Fluorochemicals: so hot right now

HVAC companies are the hipsters of climate change: regulated before it was even cool

Among the many industries impacted by climate change, the heating, ventilating and air conditioning (HVAC) industry was among the first to be directly affected by international and domestic regulatory restrictions, driving step-changes in technological innovation and adoption. As a result, the industry shows both a history of innovation and a number of future challenges and opportunities. Daikin, a leading global manufacturer of HVAC equipment (with 40% market share in Japan, and smaller but still significant presences in North America, Europe and Asia) and fluorochemicals (20% of global share), is a helpful case study in this space4.

As early as the mid-1930s, fluorinated gases, including chlorofluorocarbons (CFCs), hydrochlorofluorocarbons (HCFCs) and hydrofluorocharbons (HFCs), were desirable for their low toxicity, flammability and reactivity. These qualities made them particularly valuable as refrigerants in cooling equipment (such as home and auto air conditioning systems, refrigerators, etc.), and they enjoyed widespread use for more than half a century6.

However, when ventilated or leaked into the atmosphere, CFC acts as an ozone-depleting substance through a process known as photodissociation, weakening the atmosphere’s UVB protection. HCFCs and HFCs, on the other hand, do not pose the same direct ozone threat, but are strong greenhouse gases (considered to be “high Global Warming Potential (high-GWP)”, thousands of times more potent than carbon dioxide)9. Because HCFCs and HFCs are less detrimental to the ozone (greenhouse gas regulations came after ozone depletion), HCFCs and HFCs were primarily used as substitutes for CFCs when these chemicals were phased out of developed nations by the mid-1990s, following the Montreal Protocol of 1987. Substituting HCFCs and HFCs (which must be 99.5% phased out of developed nations by 2020) in the place of more potent CFCs represented the first major regulatory adaptation faced by the industry in decades, requiring HVAC companies to shift their portfolio of products to equipment compatible with non-CFC refrigerants.5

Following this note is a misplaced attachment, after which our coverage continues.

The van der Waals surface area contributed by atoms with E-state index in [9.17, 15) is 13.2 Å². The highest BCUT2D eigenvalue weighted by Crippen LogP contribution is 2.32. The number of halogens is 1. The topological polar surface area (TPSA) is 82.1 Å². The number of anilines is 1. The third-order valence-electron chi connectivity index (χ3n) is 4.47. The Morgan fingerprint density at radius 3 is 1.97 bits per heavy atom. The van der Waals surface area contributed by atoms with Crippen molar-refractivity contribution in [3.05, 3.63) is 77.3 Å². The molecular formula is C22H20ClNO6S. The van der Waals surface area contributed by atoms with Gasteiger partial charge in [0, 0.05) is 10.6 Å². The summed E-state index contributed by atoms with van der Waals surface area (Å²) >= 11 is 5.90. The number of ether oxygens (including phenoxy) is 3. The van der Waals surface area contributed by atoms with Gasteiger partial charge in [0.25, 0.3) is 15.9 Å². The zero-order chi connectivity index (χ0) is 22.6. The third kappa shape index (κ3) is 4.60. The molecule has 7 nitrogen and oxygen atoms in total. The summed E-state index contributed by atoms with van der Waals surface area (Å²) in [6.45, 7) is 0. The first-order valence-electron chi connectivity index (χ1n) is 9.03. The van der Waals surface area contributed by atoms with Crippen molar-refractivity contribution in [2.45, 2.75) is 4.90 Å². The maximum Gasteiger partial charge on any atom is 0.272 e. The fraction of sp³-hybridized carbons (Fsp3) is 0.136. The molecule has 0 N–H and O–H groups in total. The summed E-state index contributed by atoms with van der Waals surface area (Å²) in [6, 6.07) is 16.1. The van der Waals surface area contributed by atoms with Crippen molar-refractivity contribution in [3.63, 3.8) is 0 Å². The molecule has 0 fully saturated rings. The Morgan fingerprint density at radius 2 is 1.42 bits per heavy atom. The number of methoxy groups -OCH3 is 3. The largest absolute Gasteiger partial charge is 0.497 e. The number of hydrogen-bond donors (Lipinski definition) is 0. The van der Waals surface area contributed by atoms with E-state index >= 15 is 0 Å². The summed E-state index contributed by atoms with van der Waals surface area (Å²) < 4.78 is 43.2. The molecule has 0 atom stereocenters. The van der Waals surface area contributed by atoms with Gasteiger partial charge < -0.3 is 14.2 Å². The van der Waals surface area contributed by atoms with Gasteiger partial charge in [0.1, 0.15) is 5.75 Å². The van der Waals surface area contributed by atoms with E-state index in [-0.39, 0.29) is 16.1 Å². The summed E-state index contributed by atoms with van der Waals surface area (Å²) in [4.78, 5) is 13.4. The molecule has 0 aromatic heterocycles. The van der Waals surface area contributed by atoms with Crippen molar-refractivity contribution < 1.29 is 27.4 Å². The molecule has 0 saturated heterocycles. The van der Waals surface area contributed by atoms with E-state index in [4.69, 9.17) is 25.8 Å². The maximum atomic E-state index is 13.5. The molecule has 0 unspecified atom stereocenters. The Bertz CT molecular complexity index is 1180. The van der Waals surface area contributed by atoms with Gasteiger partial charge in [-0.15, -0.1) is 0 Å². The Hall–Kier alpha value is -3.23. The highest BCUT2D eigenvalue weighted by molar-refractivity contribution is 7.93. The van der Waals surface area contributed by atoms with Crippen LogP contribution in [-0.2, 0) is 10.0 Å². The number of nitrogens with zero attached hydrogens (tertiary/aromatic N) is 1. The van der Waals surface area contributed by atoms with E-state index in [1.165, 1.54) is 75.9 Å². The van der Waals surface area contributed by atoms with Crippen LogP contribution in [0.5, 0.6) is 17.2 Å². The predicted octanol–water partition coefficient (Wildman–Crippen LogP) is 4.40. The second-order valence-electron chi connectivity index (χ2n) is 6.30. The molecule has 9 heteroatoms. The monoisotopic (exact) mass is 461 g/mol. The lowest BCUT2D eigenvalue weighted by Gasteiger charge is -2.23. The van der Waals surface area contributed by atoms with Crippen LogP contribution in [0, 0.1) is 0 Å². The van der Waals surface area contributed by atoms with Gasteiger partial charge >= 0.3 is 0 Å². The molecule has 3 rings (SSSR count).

The next technological step-change will involve replacing HCFCs and HFCs with still-more environmentally neutral compounds, such as HFOs (Hydrofluro-Olefins), which have similar greenhouse potency to carbon dioxide (orders of magnitude lower than HCFCs and HFCs). A U.S. Environmental Protection Agency administrator has said a phase-out of HFCs could avoid up to 0.5°C of global warming (HFCs were addressed in the Kyoto Protocol of 1997, which the U.S. did not agree to, and again most recently in the Montreal Protocol of 2016).2

HVAC and fluorochemicals manufacturers are responding to the need to innovate to meet future regulatory requirements for HFCs, despite significant regulatory hurdles across governments before widespread commercial adoption will be possible. For example, in January of 2015, HVAC and refrigerants competitor Honeywell announced production of four new HFO refrigerants under an environmentally-oriented brand, Solstice.1

If properly contained, fluorinated gases do not directly contribute to climate change (in fact, CFCs and HCFCs are still in use in the U.S. so long as they were produced prior to 1995 and are recycled and contained). However, another major concern is the amount of energy consumed by HVAC systems, which require burning of fossil fuels such as methane and coal to deliver energy, and indirectly contributes to global warming in this way. Increasing adoption of HVAC systems in developing nations as well as rising global temperatures exacerbate this energy-intensity challenge.8,10